Lyle Ashton Harris, Untitled (Red Shadow), 2017. Ghanaian funerary cloth, dye sublimation prints, and ephemera 62 1/2 x 75 1/2 inches. Courtesy of the Artist and David Castillo Gallery, Miami. © Lyle Ashton Harris

Harris: Dye sublimation is a printing process in which the ink is baked directly onto the aluminum itself. Red Shadow was the first one, which was done, I believe, in 2017 for my friend and dealer David Castillo in Miami. What I love about this one in particular is the sense of mark-making. I’ll shoot something, then it may be another ten years before it really emerges, if that makes any sense. The Shadow Works are definitely another deep dive into the archive. For example, if you look at the upper right image in the left panel, that image is the figure of an early romantic obsession of mine from high school, actually in my bedroom in the Bronx. I kept that image that first surfaced in The Watering Hole. You think you’re done but then images have a way of resurfacing.

The backgrounds are all materials that I sourced in Ghana, as I mentioned, when I was living there. My partner at the time, Prince Marfo, was the grandson of the village wife of a former president of Ghana. It was great that I had the academic experience there, but to be involved with him, who’s a bodybuilder, I also had sort of a high/low culture experience, if you will. I was able to gain access to Ashanti funeral rites—you don’t just happen upon an Ashanti funeral. It’s a very deep, rich, ancient culture. I was struck by the relationship to death—unlike the West, where there is a certain finality. In fact, I was doing some research and African American funerary practices are more akin to Akan funerary practices. There is an arc within that: There is clearly the grieving of the body, but within that there is thanksgiving, one is able to honor the ancestors and to be able to have an element of rejuvenation and celebration after that. The majority of the fabric I’m using is Ghanaian funerary fabric. This work is titled Black Power, which is a term that a lot of people credit to Stokely Carmichael after Malcolm X died, actually it came into cultural significance about a decade before when the author Richard Wright was invited by President Kwame Nkrumah to visit Ghana as it was making the transition to independence as the first sub-Saharan African nation. Wright’s travelogue about his journey to Ghana in 1956–57 was titled Black Power.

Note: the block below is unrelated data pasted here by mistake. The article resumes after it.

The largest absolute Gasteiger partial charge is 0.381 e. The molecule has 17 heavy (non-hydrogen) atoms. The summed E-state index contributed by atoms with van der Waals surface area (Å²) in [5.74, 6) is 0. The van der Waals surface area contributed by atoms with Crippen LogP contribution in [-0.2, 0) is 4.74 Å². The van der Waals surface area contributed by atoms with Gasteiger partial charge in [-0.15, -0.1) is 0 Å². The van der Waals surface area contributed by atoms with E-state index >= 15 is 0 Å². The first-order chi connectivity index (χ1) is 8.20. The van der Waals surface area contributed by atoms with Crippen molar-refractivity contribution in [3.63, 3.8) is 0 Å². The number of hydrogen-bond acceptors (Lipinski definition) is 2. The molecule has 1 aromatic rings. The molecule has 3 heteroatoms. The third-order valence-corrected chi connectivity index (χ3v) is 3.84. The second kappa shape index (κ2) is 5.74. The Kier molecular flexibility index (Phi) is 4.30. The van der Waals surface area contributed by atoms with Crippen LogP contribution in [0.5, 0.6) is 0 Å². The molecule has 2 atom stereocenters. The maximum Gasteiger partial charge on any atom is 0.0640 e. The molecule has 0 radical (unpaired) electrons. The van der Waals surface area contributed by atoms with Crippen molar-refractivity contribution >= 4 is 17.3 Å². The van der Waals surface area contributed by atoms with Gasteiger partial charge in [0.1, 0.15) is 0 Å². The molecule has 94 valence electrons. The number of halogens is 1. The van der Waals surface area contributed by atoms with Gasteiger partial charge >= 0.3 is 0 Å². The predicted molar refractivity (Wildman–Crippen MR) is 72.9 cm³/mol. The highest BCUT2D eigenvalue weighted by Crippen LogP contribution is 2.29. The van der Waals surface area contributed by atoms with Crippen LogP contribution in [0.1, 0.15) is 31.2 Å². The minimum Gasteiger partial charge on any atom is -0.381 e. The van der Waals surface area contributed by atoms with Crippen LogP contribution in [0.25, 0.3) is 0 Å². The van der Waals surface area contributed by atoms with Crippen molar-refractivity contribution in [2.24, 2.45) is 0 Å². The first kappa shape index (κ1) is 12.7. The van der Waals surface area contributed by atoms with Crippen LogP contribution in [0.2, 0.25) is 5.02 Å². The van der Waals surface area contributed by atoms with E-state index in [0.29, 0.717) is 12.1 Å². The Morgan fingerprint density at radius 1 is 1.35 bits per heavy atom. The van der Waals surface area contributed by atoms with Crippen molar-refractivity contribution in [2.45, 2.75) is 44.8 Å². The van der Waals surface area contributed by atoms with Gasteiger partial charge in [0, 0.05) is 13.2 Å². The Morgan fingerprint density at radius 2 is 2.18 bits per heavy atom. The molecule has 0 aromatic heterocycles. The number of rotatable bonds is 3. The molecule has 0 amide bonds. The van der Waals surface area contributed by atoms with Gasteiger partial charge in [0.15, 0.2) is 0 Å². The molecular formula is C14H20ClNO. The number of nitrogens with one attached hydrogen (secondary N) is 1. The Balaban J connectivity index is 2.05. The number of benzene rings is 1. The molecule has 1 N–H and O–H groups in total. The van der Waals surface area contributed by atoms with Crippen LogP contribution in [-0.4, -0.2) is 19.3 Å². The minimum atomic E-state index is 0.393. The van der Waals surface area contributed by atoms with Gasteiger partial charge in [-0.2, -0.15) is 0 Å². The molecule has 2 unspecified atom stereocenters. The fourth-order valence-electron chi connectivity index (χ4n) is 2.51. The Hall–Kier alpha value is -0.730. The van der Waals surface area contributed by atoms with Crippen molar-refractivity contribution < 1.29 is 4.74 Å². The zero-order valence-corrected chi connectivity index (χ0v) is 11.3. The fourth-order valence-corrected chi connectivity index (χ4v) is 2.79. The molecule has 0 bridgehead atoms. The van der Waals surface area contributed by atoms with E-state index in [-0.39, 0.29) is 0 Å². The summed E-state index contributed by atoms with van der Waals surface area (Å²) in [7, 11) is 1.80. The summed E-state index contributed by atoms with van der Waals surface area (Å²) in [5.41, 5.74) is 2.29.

Lyle Ashton Harris, <em>Black Power</em>, 2019. Ghanaian cloth and dye sublimation prints 40 5/8 x 49 3/4 inches. Courtesy of the Artist and Maruani Mercier Gallery, Belgium. © Lyle Ashton Harris
Lyle Ashton Harris, Black Power, 2019. Ghanaian cloth and dye sublimation prints 40 5/8 x 49 3/4 inches. Courtesy of the Artist and Maruani Mercier Gallery, Belgium. © Lyle Ashton Harris

Rail: They seem to have a different relation to the archive in terms of a kind of elegiac feeling, maybe? That the memories come back with a different feeling? A kind of formal beauty that is maybe going on here that is kind of different. I just wonder how you feel about reprocessing one’s past at a certain, shall we say, life-stage, that these things start to feel a little different, how one starts to give aesthetic expression to that?